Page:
Reengineering Clinician Documentation

Reengineering Clinician Documentation – Ergonomics and Human Factors in Healthcare


Dr. Nick van Terheyden
Voice of the Doctor #VoiceoftheDr
LinkedIn Profile, Twitter: @drnic1

Clinical documentation is an increasingly time consuming challenge for clinicians offering significant pressures that are vested in a range of requirements not always tightly aligned with clinical decision making. (See Documentation Coding Burdens)

Electronic Medical Records (EMR’s) have added to the burden of information capture and while the prevailing view is that EMR’s improve care (and care coordination) making more information available to the expanded care team. As was aptly demonstrated this week with the discovery of a long lost patient record for President Lincoln from Dr. Charles A. Leale, good clinical documentation includes all the details and in particular the narrative. I have said this before in relation to Henry VIII’s medical record here.

Today on VoiceoftheDoctor I will be speaking with Ruthann Lipman, DO from the Department of Otolaryngology, Millcreek Community Hospital and David Eibling, MD, FACS from the Department of Otolaryngology, University of Pittsburgh and VA Pittsburgh who are presenting a paper at Human Factors and Ergonomics Society (HFES) this October titled: “Re- engineering the Healthcare Team: Meeting the needs of Providers with Information Specialists.”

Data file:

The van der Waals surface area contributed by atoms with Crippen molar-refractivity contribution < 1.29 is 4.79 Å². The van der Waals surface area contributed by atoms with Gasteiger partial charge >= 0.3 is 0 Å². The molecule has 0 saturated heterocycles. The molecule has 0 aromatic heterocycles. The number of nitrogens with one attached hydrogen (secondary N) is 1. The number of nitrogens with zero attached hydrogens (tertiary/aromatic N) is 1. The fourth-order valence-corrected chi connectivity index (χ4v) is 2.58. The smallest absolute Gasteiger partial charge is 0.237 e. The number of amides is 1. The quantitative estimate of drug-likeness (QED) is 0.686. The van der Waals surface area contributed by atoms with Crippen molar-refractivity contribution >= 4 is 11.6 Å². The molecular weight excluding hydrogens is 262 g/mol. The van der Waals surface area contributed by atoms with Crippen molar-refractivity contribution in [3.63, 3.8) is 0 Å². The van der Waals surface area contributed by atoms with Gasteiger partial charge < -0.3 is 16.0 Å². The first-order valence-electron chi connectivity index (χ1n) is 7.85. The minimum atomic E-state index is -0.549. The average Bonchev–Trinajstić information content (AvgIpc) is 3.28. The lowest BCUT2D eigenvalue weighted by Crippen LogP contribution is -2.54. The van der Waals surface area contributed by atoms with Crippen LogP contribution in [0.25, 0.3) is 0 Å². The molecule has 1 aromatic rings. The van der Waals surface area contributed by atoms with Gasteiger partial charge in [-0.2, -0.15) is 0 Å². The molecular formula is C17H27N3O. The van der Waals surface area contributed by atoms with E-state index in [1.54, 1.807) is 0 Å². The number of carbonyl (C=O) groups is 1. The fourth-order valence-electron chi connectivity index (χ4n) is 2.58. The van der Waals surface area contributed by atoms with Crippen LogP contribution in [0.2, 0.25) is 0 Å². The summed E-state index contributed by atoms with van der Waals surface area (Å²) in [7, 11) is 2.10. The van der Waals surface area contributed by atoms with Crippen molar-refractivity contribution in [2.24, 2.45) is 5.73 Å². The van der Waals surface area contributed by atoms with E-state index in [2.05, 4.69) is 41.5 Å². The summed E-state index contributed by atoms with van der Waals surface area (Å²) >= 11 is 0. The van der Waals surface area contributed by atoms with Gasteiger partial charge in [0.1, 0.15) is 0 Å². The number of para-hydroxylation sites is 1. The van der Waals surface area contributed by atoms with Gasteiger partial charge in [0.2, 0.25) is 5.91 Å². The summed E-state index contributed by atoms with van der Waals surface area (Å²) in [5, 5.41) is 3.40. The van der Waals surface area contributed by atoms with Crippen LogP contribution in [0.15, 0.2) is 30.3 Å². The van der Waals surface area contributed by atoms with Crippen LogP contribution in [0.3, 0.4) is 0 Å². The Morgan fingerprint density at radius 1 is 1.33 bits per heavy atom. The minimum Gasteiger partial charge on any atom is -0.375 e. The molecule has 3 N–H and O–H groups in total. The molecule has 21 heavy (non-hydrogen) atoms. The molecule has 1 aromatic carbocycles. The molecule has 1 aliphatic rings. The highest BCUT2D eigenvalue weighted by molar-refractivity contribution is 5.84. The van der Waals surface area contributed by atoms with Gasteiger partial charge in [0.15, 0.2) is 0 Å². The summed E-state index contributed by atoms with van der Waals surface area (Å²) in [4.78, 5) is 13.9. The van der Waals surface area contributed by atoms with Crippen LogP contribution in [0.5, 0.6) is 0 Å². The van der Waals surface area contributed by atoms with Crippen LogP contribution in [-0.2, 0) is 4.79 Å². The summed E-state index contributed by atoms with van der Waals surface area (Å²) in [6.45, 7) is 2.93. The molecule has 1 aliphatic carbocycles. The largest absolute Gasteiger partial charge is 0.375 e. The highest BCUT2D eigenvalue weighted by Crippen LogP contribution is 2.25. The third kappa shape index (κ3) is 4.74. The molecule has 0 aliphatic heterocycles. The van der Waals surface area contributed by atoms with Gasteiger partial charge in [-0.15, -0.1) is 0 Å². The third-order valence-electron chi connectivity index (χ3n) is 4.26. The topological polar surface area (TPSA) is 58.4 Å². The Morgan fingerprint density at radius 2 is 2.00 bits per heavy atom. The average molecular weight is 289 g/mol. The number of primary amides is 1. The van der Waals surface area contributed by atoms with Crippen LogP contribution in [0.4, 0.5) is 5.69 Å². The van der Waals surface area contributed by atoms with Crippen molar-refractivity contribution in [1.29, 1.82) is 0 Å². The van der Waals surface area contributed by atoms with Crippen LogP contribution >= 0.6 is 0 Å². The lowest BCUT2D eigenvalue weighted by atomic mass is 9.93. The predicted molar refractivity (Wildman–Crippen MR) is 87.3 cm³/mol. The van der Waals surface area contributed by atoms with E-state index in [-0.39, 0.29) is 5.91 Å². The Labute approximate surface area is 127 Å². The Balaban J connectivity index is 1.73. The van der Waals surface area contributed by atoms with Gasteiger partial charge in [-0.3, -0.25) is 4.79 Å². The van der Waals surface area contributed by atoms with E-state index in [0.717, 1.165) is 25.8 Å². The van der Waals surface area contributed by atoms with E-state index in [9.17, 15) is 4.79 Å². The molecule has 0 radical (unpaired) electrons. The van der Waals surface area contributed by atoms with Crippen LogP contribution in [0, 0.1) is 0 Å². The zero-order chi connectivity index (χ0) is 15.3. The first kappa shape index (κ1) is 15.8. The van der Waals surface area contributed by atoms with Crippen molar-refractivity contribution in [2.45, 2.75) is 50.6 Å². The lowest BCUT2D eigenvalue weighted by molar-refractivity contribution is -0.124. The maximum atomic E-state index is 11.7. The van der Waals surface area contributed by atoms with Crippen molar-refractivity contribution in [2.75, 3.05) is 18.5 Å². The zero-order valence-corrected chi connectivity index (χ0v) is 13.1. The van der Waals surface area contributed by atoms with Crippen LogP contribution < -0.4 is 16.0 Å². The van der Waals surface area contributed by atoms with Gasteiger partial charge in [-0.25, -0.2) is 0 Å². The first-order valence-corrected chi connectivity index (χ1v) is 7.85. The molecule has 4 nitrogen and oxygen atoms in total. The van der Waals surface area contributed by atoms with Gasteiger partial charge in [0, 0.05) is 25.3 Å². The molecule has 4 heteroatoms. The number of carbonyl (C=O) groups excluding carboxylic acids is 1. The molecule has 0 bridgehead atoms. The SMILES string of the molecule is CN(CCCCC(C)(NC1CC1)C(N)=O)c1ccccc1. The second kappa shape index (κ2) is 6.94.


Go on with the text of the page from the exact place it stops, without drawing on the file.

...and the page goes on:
The paper looks at re-engineering the healthcare team in a large otolaryngology practice through the addition of information specialists to increased productivity. They studied the effect of transferring information system tasks to specialists who support the provides in their day to day interactions with the technology and patients. Using technology together with skilled scribes who were remote offering efficiencies that offset the costs associated with both the labor and technology costs of implementation. This is an interesting blend of old and new and a realistic alternative for some who remain challenged with the complexity of EMR interactions and prefer to maintain a patient focus during the clinical encounter.

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A version of this article first appeared on Voice of the Doctor and is used with the author’s permission.